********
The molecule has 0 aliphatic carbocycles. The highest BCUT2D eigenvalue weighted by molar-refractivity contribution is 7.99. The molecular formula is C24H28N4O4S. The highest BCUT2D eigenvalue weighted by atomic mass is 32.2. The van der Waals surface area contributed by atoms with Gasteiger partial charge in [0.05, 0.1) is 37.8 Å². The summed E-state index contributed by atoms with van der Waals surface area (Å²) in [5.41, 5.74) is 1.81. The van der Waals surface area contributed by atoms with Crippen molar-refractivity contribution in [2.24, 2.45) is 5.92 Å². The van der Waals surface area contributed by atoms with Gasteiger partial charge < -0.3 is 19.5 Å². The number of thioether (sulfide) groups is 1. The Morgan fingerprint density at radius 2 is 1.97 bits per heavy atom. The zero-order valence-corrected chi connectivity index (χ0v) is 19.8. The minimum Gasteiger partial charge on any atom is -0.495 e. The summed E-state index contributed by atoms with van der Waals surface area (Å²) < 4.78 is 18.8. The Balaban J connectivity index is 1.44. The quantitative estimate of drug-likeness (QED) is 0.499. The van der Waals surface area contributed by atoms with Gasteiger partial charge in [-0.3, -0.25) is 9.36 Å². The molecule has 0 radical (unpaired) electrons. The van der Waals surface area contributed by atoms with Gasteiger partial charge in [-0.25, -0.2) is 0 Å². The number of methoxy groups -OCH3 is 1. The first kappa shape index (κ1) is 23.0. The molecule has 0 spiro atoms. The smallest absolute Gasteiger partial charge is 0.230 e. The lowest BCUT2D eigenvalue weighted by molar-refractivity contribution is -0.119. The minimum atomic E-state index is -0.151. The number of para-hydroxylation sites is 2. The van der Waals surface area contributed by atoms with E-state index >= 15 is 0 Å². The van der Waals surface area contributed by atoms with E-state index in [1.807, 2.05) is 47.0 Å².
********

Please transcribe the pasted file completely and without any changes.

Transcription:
The molecule has 0 aliphatic carbocycles. The highest BCUT2D eigenvalue weighted by molar-refractivity contribution is 7.99. The molecular formula is C24H28N4O4S. The highest BCUT2D eigenvalue weighted by atomic mass is 32.2. The van der Waals surface area contributed by atoms with Gasteiger partial charge in [0.05, 0.1) is 37.8 Å². The summed E-state index contributed by atoms with van der Waals surface area (Å²) in [5.41, 5.74) is 1.81. The van der Waals surface area contributed by atoms with Crippen molar-refractivity contribution in [2.24, 2.45) is 5.92 Å². The van der Waals surface area contributed by atoms with Gasteiger partial charge < -0.3 is 19.5 Å². The number of thioether (sulfide) groups is 1. The Morgan fingerprint density at radius 2 is 1.97 bits per heavy atom. The zero-order valence-corrected chi connectivity index (χ0v) is 19.8. The minimum Gasteiger partial charge on any atom is -0.495 e. The summed E-state index contributed by atoms with van der Waals surface area (Å²) < 4.78 is 18.8. The Balaban J connectivity index is 1.44. The quantitative estimate of drug-likeness (QED) is 0.499. The van der Waals surface area contributed by atoms with Gasteiger partial charge in [-0.3, -0.25) is 9.36 Å². The molecule has 0 radical (unpaired) electrons. The van der Waals surface area contributed by atoms with Gasteiger partial charge in [-0.25, -0.2) is 0 Å². The number of methoxy groups -OCH3 is 1. The first kappa shape index (κ1) is 23.0. The molecule has 0 spiro atoms. The smallest absolute Gasteiger partial charge is 0.230 e. The lowest BCUT2D eigenvalue weighted by molar-refractivity contribution is -0.119. The minimum atomic E-state index is -0.151. The number of para-hydroxylation sites is 2. The van der Waals surface area contributed by atoms with E-state index >= 15 is 0 Å². The van der Waals surface area contributed by atoms with E-state index in [1.807, 2.05) is 47.0 Å².